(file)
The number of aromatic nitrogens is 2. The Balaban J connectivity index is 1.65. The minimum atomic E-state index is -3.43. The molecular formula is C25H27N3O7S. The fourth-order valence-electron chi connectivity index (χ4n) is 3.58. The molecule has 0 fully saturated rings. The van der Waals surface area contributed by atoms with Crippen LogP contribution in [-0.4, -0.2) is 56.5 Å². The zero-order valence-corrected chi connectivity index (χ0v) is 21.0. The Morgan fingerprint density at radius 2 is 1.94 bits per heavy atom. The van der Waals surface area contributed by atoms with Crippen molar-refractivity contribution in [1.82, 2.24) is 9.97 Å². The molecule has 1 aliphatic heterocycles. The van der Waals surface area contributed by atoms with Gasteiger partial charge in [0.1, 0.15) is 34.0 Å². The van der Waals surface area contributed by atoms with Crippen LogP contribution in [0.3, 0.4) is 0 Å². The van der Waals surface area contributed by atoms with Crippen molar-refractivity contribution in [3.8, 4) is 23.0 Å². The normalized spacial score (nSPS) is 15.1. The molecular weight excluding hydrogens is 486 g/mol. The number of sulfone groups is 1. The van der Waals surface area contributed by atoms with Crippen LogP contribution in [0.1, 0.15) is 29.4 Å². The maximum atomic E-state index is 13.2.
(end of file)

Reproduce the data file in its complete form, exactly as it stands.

The number of aromatic nitrogens is 2. The Balaban J connectivity index is 1.65. The minimum atomic E-state index is -3.43. The molecular formula is C25H27N3O7S. The fourth-order valence-electron chi connectivity index (χ4n) is 3.58. The molecule has 0 fully saturated rings. The van der Waals surface area contributed by atoms with Crippen LogP contribution in [-0.4, -0.2) is 56.5 Å². The zero-order valence-corrected chi connectivity index (χ0v) is 21.0. The Morgan fingerprint density at radius 2 is 1.94 bits per heavy atom. The van der Waals surface area contributed by atoms with Crippen molar-refractivity contribution in [1.82, 2.24) is 9.97 Å². The molecule has 1 aliphatic heterocycles. The van der Waals surface area contributed by atoms with Gasteiger partial charge in [0.1, 0.15) is 34.0 Å². The van der Waals surface area contributed by atoms with Crippen LogP contribution in [0.3, 0.4) is 0 Å². The van der Waals surface area contributed by atoms with Crippen molar-refractivity contribution in [3.8, 4) is 23.0 Å². The normalized spacial score (nSPS) is 15.1. The molecular weight excluding hydrogens is 486 g/mol. The number of sulfone groups is 1. The van der Waals surface area contributed by atoms with Crippen LogP contribution in [0.1, 0.15) is 29.4 Å². The maximum atomic E-state index is 13.2.